*The gross cullibility of the country gentlemen in every step relative to this business, taken in conjunction with the deceit and artifices practised upon them by the courtiers, and particularly the court lawyers, recalls to recollection the sarcasm of a merciless wit, who, on being informed that a certain bill had been referred to a committee consisting of the gentlemen of the long robe and county members, remarked, that this was the same thing as referring it to all the knaves and fools in the house." At this period the celebrated



most sanguine ideas of Mr. Grenville himself BOOK never extended to the expectation of extorting a revenue from America equal in amount to the interest of the loan already wanting, and which it would be annually necessary, under increasing difficulties and disadvantages, to raise, in order to establish a claim which was now declared to be the object of the contest.

Hume, writing in confidence to a friend, thus expressed his sentiments on the subject of American politics.-Oct. 26, 1775. "I must, before we part, have a little stroke of politics with you, notwithstanding my resolution to the contrary. We hear that some of the ministers have proposed in council that both fleet and army be withdrawn from America, and these colonies be left entirely to themselves. I wish I had been a member of his majesty's cabinet council, that I might have seconded this opinion, I should have said that this measure only anticipated the necessary course of events a few years-that a forced and every day more precarious monopoly of about 6 or 700,000l. a year of manufactures was not worth contending for; that we should preserve the greatest part of this trade even if the ports of America were open to all nations; that it was very likely in our method of proceeding, that we should be disappointed in our scheme of conquering the colonies; and that we ought to think before-hand how we were to govern them after they were conquered. Arbitrary power can extend its oppressive arm to the antipodes; but a limited government can never long be upheld at a distance, even where no disgusts have intervened, much less where such violent animosities have taken place. We must therefore annul all the charters, abolish every democratic power in every colony, repeal the Habeas-Corpus Act with regard to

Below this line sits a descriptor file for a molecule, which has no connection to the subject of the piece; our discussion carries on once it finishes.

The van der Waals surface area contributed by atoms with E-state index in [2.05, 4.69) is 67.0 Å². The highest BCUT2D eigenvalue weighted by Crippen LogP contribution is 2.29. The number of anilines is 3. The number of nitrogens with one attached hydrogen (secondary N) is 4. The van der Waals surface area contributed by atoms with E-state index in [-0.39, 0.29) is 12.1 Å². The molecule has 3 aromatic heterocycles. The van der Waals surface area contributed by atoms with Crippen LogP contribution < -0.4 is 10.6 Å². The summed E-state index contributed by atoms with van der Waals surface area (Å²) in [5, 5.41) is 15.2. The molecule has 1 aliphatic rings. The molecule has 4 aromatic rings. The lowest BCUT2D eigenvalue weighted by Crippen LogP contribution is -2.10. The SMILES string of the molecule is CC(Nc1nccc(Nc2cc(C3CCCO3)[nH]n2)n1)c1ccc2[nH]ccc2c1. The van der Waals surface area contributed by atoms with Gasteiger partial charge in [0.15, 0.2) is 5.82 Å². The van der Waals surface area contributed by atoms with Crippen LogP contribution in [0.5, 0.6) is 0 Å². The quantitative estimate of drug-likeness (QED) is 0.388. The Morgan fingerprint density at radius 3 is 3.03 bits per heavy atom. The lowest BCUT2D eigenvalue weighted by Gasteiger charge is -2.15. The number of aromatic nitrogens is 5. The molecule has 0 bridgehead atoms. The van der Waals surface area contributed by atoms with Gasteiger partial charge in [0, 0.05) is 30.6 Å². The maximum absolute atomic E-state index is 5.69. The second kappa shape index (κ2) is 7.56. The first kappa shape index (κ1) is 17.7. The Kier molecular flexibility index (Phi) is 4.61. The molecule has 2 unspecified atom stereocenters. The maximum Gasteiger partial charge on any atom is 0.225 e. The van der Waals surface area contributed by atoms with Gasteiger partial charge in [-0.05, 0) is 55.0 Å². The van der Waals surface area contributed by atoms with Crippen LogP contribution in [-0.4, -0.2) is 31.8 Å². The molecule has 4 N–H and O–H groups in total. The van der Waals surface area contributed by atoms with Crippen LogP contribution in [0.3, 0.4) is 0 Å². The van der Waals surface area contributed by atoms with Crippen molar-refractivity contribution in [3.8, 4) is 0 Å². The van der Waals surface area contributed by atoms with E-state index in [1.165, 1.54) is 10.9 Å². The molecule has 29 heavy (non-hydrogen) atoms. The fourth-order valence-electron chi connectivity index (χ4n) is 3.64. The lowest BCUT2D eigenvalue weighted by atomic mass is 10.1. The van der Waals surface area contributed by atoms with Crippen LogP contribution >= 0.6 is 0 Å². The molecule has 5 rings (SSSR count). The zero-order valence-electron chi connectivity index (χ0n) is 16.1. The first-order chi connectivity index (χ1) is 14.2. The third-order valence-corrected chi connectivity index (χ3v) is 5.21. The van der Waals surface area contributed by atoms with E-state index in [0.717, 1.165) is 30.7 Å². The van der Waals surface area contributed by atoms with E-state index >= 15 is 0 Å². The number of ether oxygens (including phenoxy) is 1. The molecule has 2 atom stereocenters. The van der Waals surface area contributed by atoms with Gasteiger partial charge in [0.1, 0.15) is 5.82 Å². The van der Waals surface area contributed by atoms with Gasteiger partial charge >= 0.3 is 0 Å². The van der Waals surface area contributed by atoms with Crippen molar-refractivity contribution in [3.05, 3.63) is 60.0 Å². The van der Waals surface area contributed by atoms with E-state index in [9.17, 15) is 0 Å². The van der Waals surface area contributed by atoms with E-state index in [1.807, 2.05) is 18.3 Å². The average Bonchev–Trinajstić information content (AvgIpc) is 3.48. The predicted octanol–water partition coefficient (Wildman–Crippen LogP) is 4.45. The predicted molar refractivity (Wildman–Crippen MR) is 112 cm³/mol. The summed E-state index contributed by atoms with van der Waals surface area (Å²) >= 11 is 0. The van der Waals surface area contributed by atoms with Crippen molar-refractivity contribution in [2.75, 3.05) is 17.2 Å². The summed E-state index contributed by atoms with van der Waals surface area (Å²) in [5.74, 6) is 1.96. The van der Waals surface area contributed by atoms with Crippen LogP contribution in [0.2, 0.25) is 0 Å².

[blocks in formation]


In the course of this month (November 15th, 1775,) a series of motions made in the upper house 1775. by the duke of Grafton, for estimates to be laid before the house respecting the state of the army in America, and the addition of force necessary for the service of the ensuing campaign, were negatived without a division. Parliament was left to wander in darkness and uncertainty, on pretence of the danger of giving any information. that might reach the enemy. On the day succeeding this rejection, Mr. Burke moved for leave to bring in a bill " for quieting the present troubles in America," which was professedly founded on the famous statute passed in the 35th year of Edward I. known by the name of Statutum de tallagio non concedendo. He justly observed, "that sovereignty was not in its nature an idea of absolute unity, but was capable of great

them, invest every governor with full discretionary or arbitrary powers, confiscate the estates of all the chief planters, and hang three-fourths of their clergy. To execute such acts of destructive violence 20,000 men will not be sufficient, nor 30,000 to maintain them in so wide or disjointed a territory. And who are to pay so great an army? The colonists cannot at any time; much less after reducing them to such a state of desolation:-we ought not, and indeed cannot, in the overloaded and totally ruined state of our finances. Let us therefore lay aside all anger, shake hands, and part friends; or, if we retain any anger, let it be only against ourselves for our past folly."

« PreviousContinue »